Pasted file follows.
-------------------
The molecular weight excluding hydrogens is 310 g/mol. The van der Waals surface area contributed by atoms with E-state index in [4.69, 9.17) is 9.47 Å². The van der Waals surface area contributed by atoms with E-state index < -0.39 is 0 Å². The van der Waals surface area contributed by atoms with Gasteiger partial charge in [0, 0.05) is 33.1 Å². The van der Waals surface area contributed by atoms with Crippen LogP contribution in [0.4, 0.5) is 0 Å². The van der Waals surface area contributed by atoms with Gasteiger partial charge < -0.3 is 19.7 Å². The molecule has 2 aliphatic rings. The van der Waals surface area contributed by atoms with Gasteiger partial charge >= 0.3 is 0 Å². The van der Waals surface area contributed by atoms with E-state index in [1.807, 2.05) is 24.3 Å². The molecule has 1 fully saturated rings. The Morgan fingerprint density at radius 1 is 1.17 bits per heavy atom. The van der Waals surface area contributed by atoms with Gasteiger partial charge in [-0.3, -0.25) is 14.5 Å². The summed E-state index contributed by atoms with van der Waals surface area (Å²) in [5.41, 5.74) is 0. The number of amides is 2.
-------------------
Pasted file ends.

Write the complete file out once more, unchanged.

The molecular weight excluding hydrogens is 310 g/mol. The van der Waals surface area contributed by atoms with E-state index in [4.69, 9.17) is 9.47 Å². The van der Waals surface area contributed by atoms with E-state index < -0.39 is 0 Å². The van der Waals surface area contributed by atoms with Gasteiger partial charge in [0, 0.05) is 33.1 Å². The van der Waals surface area contributed by atoms with Crippen LogP contribution in [0.4, 0.5) is 0 Å². The van der Waals surface area contributed by atoms with Gasteiger partial charge < -0.3 is 19.7 Å². The molecule has 2 aliphatic rings. The van der Waals surface area contributed by atoms with Gasteiger partial charge >= 0.3 is 0 Å². The van der Waals surface area contributed by atoms with E-state index in [1.807, 2.05) is 24.3 Å². The molecule has 1 fully saturated rings. The Morgan fingerprint density at radius 1 is 1.17 bits per heavy atom. The van der Waals surface area contributed by atoms with Gasteiger partial charge in [-0.3, -0.25) is 14.5 Å². The summed E-state index contributed by atoms with van der Waals surface area (Å²) in [5.41, 5.74) is 0. The number of amides is 2.